Sony releases the SF animated film "Planet 51" (BluRay/DVD) today, which is about an astronaut from Earth making first contact, with him as the invader, and it suffers from a split personality. It wants to be Hollywood cute and family friendly, but it also wants to make some big points about perspective. It never quite gels, but it made the preschool SF nerd in my house happy. Also for animation fans, "Evangelion 1.11 You Are Not Alone" (BluRay/DVD) is out today, a revamp of the long-running brain-bending anime series that seems to have disppointed the hardcore followers. If nothing else, it's beautiful. I'm sorry that the film "Hachi A Dog's Tale" (BluRay/DVD) ended up getting dumped direct to video, because it's a gentle, charming movie that will make dog lovers cry their eyes out, and Lasse Halstrom's career seems to be seriously adrift at the moment, which is sad to witness. Michael Moore's latest film, "Capitalism: A Love Story" (BluRay/DVD), is a welcome return to form for the documentarian/shit-stirrer, and it makes some difficult points about how the economy crumbled, and how hard it's going to be to fix the situation. Cedric Klapisch is a strong filmmaker with a real voice, and even though I missed it theatrically, I'm excited to catch up with "Paris" (BluRay/DVD), his latest, which features Juliette Binoche. Since so much of what makes his work special is the discovery of what he's got on his mind, I've avoided all descriptions, but come on... Juliette Binoche and Paris and the director of "When The Cat's Away"... do you really need to know more than that? Finally, "The Stoning Of Soraya M." (BluRay/DVD) is a bitter pill to swallow, a film about a young man in Iran in the late '60s whose car breaks down, leading him to a deeper understanding of some of the worst parts of his culture. It's rough stuff, and well worth seeing.
ALSO ON DVD:
I first became a Jeff Goldblum fan as a kid when I watched him religiously on TV in "Tenspeed & Brown Shoe" (DVD), and I'm curious to see if the chemistry between him and Ben Vereen still seems as fresh now. It's a mismatched detective show from Stephen J. Cannell that only ran for part of a season, so this box has every episode on it. Also from the Cannell camp, although much later, was "Wiseguy: The Collector's Edition" (DVD), and the show was never a huge hit, although it did inspire a fairly rabid fanbase. If for nothing else, you should check it out to see some of Ray Sharkey's most inspired work as Sonny Steelgrave, a world-class creep. "Fix" (DVD) and "Service" (DVD) are both micro-budget indies that could easily get lost in the shuffle, but both are worth a look. In "Fix," a couple tries to raise $5000 in a day to keep his brother out of jail and get him into rehab, with writer/director Tao Ruspoli also co-starring alongside "Tron Legacy" star Olivia Wilde. "Service" is a Filipino family drama set in and around the business they run together, a dilapidated movie palace that only shows porn these days, and it's impressive if not totally successful. If you're a fan already, then you know why I'm recommending "Maria Bamford: Plan B" (DVD), and if you're not, then check out one of the most unique and deranged voices in the world of stand-up comedy today. Mike Nesmith's cult oddity "Tapeheads" (DVD) stars John Cusack and Tim Robbins and makes fun of a home video landscape that no longer exists. Even when released, it didn't really work, but time has made it interesting as a relic and as a fascinating miss. I love the whole idea of Film Movement's "movie-a-month" club, and their picks are almost always movies that deserve the attention but that were on no one's radar. "Gigante" (DVD), their latest offering, sounds like a dark cross between "One Hour Photo" and "Heavy," and consider me intrigued. Finally, "Iron King: The Complete Series" (DVD) is going to be an immediate purchase for my son considering his profound love of all things "Ultraman." Japanese dudes dressed in crazy suits fighting giant monsters? Total home run.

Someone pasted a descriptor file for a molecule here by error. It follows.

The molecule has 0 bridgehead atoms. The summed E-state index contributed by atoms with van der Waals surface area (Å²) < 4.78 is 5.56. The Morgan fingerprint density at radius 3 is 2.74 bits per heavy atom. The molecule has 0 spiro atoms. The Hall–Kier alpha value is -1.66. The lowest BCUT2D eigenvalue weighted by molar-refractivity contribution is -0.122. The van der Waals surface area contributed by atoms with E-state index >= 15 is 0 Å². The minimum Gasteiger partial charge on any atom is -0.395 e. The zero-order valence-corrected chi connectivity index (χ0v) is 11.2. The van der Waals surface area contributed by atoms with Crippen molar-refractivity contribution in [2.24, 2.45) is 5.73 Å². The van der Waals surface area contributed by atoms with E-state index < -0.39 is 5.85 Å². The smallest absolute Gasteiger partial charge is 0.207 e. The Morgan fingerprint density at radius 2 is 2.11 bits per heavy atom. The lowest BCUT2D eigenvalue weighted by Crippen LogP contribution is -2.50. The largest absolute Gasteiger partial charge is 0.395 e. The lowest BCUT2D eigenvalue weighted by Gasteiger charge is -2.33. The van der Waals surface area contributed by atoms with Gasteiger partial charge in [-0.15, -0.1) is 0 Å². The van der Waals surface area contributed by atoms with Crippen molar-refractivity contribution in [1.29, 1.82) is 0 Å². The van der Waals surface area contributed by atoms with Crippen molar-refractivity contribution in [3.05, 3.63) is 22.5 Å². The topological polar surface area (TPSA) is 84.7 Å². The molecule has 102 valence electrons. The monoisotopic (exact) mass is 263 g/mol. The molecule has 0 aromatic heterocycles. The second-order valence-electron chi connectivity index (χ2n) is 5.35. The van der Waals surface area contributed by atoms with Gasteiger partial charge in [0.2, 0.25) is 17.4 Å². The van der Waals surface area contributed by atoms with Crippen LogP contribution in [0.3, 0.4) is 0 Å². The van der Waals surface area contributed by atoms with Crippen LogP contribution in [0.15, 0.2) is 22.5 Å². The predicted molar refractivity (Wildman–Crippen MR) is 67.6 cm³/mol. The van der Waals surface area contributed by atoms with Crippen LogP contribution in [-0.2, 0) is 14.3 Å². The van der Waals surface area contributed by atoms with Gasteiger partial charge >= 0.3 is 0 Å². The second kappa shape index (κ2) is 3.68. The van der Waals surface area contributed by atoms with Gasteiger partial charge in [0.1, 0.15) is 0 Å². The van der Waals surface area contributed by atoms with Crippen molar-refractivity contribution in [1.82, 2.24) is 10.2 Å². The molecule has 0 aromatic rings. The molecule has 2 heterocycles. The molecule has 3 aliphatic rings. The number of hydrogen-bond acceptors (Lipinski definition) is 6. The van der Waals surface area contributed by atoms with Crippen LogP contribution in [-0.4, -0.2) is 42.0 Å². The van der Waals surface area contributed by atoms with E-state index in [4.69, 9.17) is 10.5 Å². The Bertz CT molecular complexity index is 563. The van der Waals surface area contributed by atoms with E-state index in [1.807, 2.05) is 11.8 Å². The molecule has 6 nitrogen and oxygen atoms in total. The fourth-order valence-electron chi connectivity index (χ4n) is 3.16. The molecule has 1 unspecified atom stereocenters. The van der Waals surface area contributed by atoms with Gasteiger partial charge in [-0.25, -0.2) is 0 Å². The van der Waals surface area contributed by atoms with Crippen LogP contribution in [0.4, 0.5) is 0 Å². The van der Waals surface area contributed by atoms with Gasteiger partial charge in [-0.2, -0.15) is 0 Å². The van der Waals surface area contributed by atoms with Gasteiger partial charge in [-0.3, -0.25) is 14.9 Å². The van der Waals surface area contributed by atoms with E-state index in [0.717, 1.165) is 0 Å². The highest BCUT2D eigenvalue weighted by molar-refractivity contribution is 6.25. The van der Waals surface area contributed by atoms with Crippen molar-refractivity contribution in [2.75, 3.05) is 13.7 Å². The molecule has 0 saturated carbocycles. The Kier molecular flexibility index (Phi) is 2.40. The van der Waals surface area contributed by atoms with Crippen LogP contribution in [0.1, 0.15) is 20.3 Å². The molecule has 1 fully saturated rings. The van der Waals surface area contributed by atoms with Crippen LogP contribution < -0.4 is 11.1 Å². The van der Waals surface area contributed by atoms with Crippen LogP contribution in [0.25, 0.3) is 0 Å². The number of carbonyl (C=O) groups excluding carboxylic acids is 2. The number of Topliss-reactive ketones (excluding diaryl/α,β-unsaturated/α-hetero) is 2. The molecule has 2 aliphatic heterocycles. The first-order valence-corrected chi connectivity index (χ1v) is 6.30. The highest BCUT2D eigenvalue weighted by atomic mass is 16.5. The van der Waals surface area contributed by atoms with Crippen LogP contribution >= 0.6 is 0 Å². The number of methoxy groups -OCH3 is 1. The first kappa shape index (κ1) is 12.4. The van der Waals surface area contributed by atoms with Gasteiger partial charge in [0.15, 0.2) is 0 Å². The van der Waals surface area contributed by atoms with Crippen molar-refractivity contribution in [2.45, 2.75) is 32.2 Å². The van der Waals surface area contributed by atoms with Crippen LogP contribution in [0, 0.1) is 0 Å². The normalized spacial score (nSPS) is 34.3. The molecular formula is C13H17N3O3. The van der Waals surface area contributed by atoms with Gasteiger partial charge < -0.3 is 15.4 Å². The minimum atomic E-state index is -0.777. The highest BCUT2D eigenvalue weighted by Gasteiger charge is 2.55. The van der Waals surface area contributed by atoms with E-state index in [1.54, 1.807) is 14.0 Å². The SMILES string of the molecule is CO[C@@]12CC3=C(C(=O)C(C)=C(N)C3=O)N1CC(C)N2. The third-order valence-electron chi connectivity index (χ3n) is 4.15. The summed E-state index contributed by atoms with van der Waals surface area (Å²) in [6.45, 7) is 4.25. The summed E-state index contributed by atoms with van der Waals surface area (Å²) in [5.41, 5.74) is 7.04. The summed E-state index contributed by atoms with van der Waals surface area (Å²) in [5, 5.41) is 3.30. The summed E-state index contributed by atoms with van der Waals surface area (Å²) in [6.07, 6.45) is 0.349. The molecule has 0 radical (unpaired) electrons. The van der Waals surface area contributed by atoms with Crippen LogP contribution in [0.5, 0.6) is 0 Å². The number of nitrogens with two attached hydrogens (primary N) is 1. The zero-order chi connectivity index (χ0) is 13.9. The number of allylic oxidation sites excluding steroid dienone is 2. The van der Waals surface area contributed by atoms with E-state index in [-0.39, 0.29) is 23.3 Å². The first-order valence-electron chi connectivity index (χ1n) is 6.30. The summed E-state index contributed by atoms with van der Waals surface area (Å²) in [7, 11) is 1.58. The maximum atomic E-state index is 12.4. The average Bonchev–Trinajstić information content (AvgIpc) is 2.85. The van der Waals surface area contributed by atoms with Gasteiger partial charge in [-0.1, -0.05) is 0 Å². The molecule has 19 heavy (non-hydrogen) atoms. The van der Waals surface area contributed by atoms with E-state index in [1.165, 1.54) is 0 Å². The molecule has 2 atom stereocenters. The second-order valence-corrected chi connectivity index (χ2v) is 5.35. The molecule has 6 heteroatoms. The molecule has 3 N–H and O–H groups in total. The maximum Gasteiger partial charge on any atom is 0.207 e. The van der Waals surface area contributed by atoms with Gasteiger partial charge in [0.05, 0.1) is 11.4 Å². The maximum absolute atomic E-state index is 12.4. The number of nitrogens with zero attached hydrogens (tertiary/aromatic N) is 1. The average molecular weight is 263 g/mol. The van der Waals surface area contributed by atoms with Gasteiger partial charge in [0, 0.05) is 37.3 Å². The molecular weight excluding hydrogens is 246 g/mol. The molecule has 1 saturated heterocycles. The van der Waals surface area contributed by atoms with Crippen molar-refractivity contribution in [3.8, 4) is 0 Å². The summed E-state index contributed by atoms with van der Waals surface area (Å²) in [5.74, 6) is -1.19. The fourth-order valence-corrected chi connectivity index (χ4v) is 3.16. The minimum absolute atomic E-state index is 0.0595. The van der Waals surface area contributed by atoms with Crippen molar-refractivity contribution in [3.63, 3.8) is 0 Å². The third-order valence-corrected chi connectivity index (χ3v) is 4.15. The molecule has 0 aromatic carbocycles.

ALSO IN GAMES:
I played the recent demo for "Yakuza 3" (PS3), and it seemed to combine all the walking around of "Grand Theft Auto" with all the slow-motion annoyance of a Japanese RPG. Not for me, but if that chemistry sounds like your cup of tea, then it should be a home run for you. I have a feeling that you already know if you're interested in "Resident Evil 5: Gold Edition" (X360/PS3) and "Warhammer 40,000: Dawn Of War II - Chaos Rising" (PC), since they're both big franchise titles with a huge fanbase, and I expect they'll continue to rack up impressive sales figures with today's release.
NEXT WEEK: "God Of War III" finally arrives, "The Princess And The Frog" comes home, Shout! Factory releases more MST3K, and a little indie movie called "The Twilight Saga: New Moon" struggles to find an audience.